The blue glitter helmet of similar style and design was way too big for my tiny pin head. We found the helmets discarded in a shed of junk at my grandmother’s house. The lining was shot and rotted, cobwebs galore, we brushed those away and vaccumed out the selected helmet. This was a hoot! But my brother and I had such a blast during the final construction phase of his brand new first built half pipe. Oh, and the weather was sweltering hot! I don’t recall the heat index, but I chugged so many New York Seltzer peach-flavored sodas (the Dom Perrigon of all brands of soda pop in 1989-1990), that I swore I had a sugar high for the next week.

And us being typical improvising, clever kids, my brother took safety to a new level: we tried to use grandma’s favorite hot pads as a helmet liner. Well, we couldn’t lie although we tried. Grandma discovered what we were attempting to do outside, and she wasn’t happy that we outright lied 🤥 about ‘borrowing’ her favorite hot pads as our first ever improvised helmet “padded” liners.

My initial reaction to the cumbersome dirt bike helmet: It bonks. The hot pads slid down obscuring my sights. I was blind. I can’t see my new Vision Gonzales mini-deck… help! ha, ha. I can feel the half pipe below my feet as I stumble around aimlessly like a blind-folded birthday kid ready to hit a pinata full of candy and other sweet goodies. My brother roared with laughter. He’d been skateboarding since 1986 and was all- too-used to the half pipes made of plywood. This was long before the invention of city skate parks which are, in my humble opinion, very poorly designed, not thoroughly planned out well at all, and the metal constructed half pipes in a skate park are death traps waiting to happen, and broken bones and other sustainable injuries to give skateboarding an even more notorious reputation.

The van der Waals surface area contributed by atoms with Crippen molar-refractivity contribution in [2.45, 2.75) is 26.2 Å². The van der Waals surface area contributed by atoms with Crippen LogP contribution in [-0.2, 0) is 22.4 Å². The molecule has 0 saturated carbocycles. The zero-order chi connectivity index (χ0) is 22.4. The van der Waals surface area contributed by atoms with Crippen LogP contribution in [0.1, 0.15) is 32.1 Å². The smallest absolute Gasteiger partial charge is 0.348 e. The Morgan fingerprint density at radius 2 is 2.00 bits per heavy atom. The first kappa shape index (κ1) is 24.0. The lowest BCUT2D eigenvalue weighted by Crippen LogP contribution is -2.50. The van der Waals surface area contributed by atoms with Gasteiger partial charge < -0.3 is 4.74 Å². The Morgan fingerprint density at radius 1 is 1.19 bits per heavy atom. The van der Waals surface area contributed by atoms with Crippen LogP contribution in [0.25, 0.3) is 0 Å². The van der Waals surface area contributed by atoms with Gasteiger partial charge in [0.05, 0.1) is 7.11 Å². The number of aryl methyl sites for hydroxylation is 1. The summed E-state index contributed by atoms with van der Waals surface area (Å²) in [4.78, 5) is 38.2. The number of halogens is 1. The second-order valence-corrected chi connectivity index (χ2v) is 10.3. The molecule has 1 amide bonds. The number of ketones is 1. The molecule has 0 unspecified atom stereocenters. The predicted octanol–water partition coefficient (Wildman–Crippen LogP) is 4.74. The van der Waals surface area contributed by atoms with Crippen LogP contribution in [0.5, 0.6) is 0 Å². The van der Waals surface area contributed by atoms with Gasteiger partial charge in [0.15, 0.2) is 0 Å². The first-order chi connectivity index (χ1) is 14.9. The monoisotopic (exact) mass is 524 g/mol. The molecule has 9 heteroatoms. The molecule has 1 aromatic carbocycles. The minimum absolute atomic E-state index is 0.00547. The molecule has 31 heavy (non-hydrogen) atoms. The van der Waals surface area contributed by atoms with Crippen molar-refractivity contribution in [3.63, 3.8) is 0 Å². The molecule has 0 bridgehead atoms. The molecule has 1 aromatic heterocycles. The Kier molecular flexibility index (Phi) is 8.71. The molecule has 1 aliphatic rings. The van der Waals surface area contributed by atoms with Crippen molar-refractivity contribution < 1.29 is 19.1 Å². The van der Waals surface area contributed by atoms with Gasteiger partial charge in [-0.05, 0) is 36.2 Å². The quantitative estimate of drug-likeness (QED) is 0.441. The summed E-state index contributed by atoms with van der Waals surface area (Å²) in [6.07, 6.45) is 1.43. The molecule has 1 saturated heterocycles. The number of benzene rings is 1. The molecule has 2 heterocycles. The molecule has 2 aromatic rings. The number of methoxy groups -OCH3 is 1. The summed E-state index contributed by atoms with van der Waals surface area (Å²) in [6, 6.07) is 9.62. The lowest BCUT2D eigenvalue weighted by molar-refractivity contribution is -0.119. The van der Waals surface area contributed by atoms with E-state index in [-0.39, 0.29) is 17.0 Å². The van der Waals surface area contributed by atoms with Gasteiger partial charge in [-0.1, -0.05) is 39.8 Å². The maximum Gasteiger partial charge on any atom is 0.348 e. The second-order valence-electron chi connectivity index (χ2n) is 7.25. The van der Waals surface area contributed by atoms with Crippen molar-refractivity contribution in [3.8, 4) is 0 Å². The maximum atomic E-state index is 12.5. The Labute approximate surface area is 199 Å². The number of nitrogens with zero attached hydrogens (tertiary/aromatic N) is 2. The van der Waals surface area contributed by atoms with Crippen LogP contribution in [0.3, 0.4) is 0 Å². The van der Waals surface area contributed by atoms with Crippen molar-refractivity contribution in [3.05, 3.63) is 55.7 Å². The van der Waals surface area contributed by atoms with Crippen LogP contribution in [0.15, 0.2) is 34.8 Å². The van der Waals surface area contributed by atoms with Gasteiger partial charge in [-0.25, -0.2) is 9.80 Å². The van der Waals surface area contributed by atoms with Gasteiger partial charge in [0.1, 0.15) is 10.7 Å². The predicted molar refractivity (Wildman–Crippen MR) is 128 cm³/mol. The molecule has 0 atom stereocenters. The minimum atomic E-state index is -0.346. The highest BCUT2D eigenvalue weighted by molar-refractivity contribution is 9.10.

It was no time like the present to break in my new Vision fat lady. My new skateboard deck plus the components (all bought separately) cost my dear brother a large amount of money to buy me for my 12th birthday gift. What I didn’t know at the time was that he let me choose all of the accessories, but never let on that I was selecting my very own special gift.

I knew nothing of skateboarding at 12 back in 1989, but I was a very fast learner. My thoughts back then were, “I’m a girl. I’ll get laughed at.”

“I’ll be the laughing stock when I do enter a public school setting and the kids find out I do skateboard.” The opposite to this was true. They were actually amazed, but I wasn’t laughed at until I moved to Podunk towns and attended public schools there.  I was a prior learning disability student with no freedom while in school. 1989 was the year that marked my official freedom at long last and I was ecstatic! 😁

We lived in restricted times in the late 80’s. The late 80’s were from my {then} kid memory: turbulent. We had some family strife brewing like a dark storm; the beginning that would test us religiously, emotionally, mentally, and physically. Was I ready for my adult responsibilities that lay ahead? Nope. I blazed my own trail. I rebelled silently through my skateboarding, I threw caution to the wind with old rock music that I happily adopted as “my own” in 1989.

I discovered Anthrax.  No… not the mad cow disease, Heaven’s no. The thrash band, Anthrax. State of Euphoria 1988 and Metallica And Justice For All 1989 became the sound tracks of our youth. I doubt the lot of us cared what our parents thought of it. We were trying to establish our own identities around this time frame. I wore my favorite pair of bleached out peach Converse high tops with silver duct tape holding the soles together. My shoe strings were a dirty neon yellow; faded and well loved. I refused to ditch my high tops for my 5th grade class picture and proudly showed them in the picture much to the photographer’s dismay and frustration with my stubbornness. I wore my black Swatch watch too. I was entering my “black attire” phase at 12. I loved black nail polish. Wet n’ Wild only made black nail polish. They didn’t make any black lipstick to my knowledge at 12.